The Education Ministry has recently allocated some stimuli on research and development, amounting to €33 million, to 30 firms unlawfully, the Sme daily reported.
Seven companies were not entitled to receive any stimuli from the state budget since they are not listed in the register of public sector partners, as stems from the law. Being listed in the register is a requirement to receive financial support, said the lawyers approached by Sme.
Three companies owned by businessman Martin Babiar from Michalovce (Košice Region) have received the state subsidy as well. In the past, Babiar worked alongside Slovak National Party (SNS) chair Andrej Danko at the SBS Dynasty firm, Sme reported.
Moreover, some of the companies have never carried out any research.
Education Minister Martina Lubyová (SNS nominee) has pledged to publish the names of the people who assessed the projects, by mid-January, Sme wrote.
Companies were asked to submit their applications for subsidies in mid-September and, after approval, received the money in late 2018.
Some companies, which received the support of €409,000-€1,334,000 from the ministry, have not been listed in the register of public sector partners.
"The ministry did not inform us beforehand about the obligation to be registered," said Bruno Goban of the company Biomedical Engineering, which also obtained the subsidy, Sme quoted.
The Education Ministry has claimed it followed the law on stimuli for research and development, which does not require a firm to be registered if asking for this kind of support, not subsidies.
Andrej Leontiev of the law firm Taylor Wessing, one of the authors of the law on the register of public sector partners, does not agree, calling the ministry's explanation wrong. No exception that would allow a firm not to be registered exists, he told Sme.
"In this case, the firms are without a doubt public sector partners, which have to be listed in the register while the time contracts are valid," said lawyer Martin Černák, as quoted by Sme.
Meanwhile, Justice Minister Gábor Gál (Most-Híd) plans to ask for and scrutinise the legal analysis, based on which the Education Ministry signed the agreement with seven companies. The information the ministry currently has suggest that the agreements could have been signed at odds with the law. In this case, the state can terminate the agreement and ask for a refund of the subsidy, Sme reported.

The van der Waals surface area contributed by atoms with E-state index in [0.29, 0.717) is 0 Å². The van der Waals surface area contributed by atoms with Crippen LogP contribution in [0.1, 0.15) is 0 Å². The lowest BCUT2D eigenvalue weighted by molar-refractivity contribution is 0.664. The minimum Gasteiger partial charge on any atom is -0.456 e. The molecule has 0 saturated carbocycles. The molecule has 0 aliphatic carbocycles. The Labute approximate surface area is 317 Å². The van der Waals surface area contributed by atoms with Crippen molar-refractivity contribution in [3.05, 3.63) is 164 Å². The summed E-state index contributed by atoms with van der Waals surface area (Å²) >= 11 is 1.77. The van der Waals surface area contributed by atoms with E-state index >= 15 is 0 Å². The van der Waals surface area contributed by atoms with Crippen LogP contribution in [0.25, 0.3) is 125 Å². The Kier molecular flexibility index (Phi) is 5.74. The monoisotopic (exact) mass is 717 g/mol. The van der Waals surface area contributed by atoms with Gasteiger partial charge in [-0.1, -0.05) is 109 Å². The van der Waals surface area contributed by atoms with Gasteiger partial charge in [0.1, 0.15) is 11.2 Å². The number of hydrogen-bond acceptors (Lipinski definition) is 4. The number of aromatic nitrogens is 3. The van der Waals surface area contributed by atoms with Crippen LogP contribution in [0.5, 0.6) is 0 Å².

Moreover, the Education Ministry might have committed a minor offence and be fined with up to €100,000 per agreement, which means that the ministry might face a fine of €700,000. However, the Supreme Audit Authority (NKÚ) is not planning any inspection at the Education Ministry for now, Sme wrote.
Stimuli do not come from EU funds
"In the case of the five firms, we did not manage to find any information on whether they did research," said Freedom and Solidarity (SaS) MP Branislav Gröhling, as quoted by Sme, adding that some firms operate in completely different areas, not R&D.
The ministry claimed the R&D stimuli are also supposed to support new companies and startups, which cannot prove their activities in research yet.
Although this ministry's scandal resembles the one from the summer of 2017, when the Education Ministry also allocated money for R&D to companies that had never performed any research, there is one difference, Sme wrote.
The subsidies came from the EU in 2017. This time, the stimuli have been appropriated from the state budget.
SaS also called on PM Peter Pellegrini (Smer) to adopt a clear attitude on the scandal. The Government's Office responded that the prime minister will discuss the subsidies with Lubyová at the January 9 governmental session, the TASR newswire reported.
9. Jan 2019 at 12:38 | Compiled by Spectator staff